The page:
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Discussion Starter #1 (Edited)
I have been researching insulation - both thermal and sound deadening for the back of my PM.

This is my plan:

Layer 1. Next to the van wall. Fill all interior spaces with 2 inch thick cotton fiber insulation. Like this:

image by bouteloua, on Flickr
http://www.homedepot.com/p/UltraTouch-48-in-x-75-in-Denim-Insulation-Hot-Water-Heater-Blanket-60301-48752/202710039

Layer 2. A solid cover of reflectix. Between layer 1 and 2 will be any wires or pipes. Like this:

http://www.homedepot.com/p/Reflectix-48-in-x-100-ft-Standard-Edge-Insulation-1-Roll-BP48100/202092205#specifications

Layer 3, A covering layer of Sequentia. This will have outlets for electricity and will not cover any tie downs.

http://www.lowes.com/pd_8566-293-FTSTF.1_0__?productId=3162499&Ntt=frp&pl=1&currentURL=?Ntt=frp&facetInfo=


I don;t plan to do any insulating until I am certain where the generator and heat pump will go.
 

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Discussion Starter #2 (Edited)
Also. I wanted to experiment with the foil lined cotton insulation so I hung it behind my driver and passenger seat. I installed a little plexiglass window.

This was going to just be a very temporary fix to keep the heat and AC in the front part of the PM but it works so well with sound deadening and thermal insulation that I see no reason to take it down. The cotton insulation is 2 inches thick and is foil lined. I draped it behind my seat like a curtain. It does not interfere with the adjustment of the seat.

All of this cost less than $80 and works very well. (2 x $28 for insulation/ $15 plexiglass. plus c clamps and spray glue to install. )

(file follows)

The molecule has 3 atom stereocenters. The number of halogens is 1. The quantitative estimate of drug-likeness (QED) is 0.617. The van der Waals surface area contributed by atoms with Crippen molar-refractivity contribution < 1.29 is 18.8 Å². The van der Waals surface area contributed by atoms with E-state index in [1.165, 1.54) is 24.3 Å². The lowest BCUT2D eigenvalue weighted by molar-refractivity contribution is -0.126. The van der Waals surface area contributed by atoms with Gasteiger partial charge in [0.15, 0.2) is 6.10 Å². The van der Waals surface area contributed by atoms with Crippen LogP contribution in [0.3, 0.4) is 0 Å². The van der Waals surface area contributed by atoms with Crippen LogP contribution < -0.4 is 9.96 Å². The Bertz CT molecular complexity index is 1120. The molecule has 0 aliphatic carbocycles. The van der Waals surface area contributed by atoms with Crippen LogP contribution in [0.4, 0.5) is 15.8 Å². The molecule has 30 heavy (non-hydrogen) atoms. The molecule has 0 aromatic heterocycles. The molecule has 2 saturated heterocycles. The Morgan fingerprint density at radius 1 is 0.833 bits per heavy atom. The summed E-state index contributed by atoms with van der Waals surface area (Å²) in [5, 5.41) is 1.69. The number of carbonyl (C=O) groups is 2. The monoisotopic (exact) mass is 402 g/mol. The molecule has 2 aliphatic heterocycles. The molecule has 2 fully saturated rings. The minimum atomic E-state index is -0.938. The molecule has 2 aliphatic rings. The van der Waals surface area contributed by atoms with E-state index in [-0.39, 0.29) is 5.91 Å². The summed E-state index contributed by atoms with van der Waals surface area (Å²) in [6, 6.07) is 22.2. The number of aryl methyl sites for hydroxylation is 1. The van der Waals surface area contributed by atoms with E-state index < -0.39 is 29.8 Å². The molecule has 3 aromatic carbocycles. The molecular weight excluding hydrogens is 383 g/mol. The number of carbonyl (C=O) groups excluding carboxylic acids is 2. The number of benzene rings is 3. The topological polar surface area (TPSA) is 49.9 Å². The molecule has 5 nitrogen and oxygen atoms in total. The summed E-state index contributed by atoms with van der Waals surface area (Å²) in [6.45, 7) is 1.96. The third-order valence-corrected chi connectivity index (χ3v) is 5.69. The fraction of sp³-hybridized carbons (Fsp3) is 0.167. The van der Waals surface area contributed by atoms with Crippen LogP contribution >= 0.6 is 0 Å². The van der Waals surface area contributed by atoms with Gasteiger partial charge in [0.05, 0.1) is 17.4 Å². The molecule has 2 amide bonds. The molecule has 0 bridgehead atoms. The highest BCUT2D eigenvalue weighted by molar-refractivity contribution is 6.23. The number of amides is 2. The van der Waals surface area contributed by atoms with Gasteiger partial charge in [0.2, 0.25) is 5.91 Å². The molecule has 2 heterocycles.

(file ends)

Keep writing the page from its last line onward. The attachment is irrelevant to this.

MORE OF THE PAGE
Temporary barrier by bouteloua, on Flickr
 

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Didn't see anything about the cotton/denim insulation's waterproofness. Unless it's specifically treated to repel water I'd be concerned cotton/denim might hold water. Any leak or condensation could be absorbed by the cotton/denim & wicked behind panels.

Would think if it was treated you'd see it featured on the package. EZ enough to test by simply wetting a scrap of the insulation. If water beads up & is repelled it's OK. But if it soaks up water like a sponge I'd look for something else.

Am looking at rolls of flexible closed cell foam. Once used a product called Ethafoam, glued directly to wall skin & covered with cloth.
 

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Was afraid of that. Once looked at something like the cotton/denim insulation as alternative to common itchy fiberglass. It sopped up water like a sponge & got so heavy it sagged.

The cotton insulation flunked the moisture test.
Used cheap common 1" white styrofoam sheets glued directly to wall/roof skin & made up felt backed vinyl Masonite panels to cover it.
 

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styrofoam will suck moisture and mildew. Millions of homeowners with styrofoam involved with class action lawsuit over it. It's been removed from all homes, all along the east coast, where mildew is a problem.
 

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Diesel PM, 2015, 2500 hi-top